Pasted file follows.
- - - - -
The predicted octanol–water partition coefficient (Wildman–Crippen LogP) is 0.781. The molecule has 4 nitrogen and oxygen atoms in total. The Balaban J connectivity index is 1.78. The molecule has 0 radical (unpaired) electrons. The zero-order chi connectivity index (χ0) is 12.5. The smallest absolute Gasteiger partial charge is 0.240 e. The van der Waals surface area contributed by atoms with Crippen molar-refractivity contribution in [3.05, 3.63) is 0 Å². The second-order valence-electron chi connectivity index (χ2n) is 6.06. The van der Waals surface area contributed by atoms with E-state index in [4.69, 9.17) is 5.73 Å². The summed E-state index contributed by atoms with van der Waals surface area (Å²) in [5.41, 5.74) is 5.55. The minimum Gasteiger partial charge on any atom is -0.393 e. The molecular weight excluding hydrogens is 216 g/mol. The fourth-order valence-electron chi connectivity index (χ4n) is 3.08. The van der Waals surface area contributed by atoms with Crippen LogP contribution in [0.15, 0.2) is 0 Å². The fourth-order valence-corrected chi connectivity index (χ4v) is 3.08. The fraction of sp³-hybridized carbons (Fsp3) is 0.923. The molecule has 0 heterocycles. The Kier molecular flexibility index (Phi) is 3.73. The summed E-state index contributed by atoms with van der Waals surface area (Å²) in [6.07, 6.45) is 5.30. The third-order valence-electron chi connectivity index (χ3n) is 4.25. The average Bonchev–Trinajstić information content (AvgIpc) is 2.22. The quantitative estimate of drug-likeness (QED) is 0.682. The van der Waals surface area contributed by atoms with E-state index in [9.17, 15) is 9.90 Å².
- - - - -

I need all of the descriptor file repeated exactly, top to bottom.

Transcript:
The predicted octanol–water partition coefficient (Wildman–Crippen LogP) is 0.781. The molecule has 4 nitrogen and oxygen atoms in total. The Balaban J connectivity index is 1.78. The molecule has 0 radical (unpaired) electrons. The zero-order chi connectivity index (χ0) is 12.5. The smallest absolute Gasteiger partial charge is 0.240 e. The van der Waals surface area contributed by atoms with Crippen molar-refractivity contribution in [3.05, 3.63) is 0 Å². The second-order valence-electron chi connectivity index (χ2n) is 6.06. The van der Waals surface area contributed by atoms with E-state index in [4.69, 9.17) is 5.73 Å². The summed E-state index contributed by atoms with van der Waals surface area (Å²) in [5.41, 5.74) is 5.55. The minimum Gasteiger partial charge on any atom is -0.393 e. The molecular weight excluding hydrogens is 216 g/mol. The fourth-order valence-electron chi connectivity index (χ4n) is 3.08. The van der Waals surface area contributed by atoms with Crippen LogP contribution in [0.15, 0.2) is 0 Å². The fourth-order valence-corrected chi connectivity index (χ4v) is 3.08. The fraction of sp³-hybridized carbons (Fsp3) is 0.923. The molecule has 0 heterocycles. The Kier molecular flexibility index (Phi) is 3.73. The summed E-state index contributed by atoms with van der Waals surface area (Å²) in [6.07, 6.45) is 5.30. The third-order valence-electron chi connectivity index (χ3n) is 4.25. The average Bonchev–Trinajstić information content (AvgIpc) is 2.22. The quantitative estimate of drug-likeness (QED) is 0.682. The van der Waals surface area contributed by atoms with E-state index in [9.17, 15) is 9.90 Å².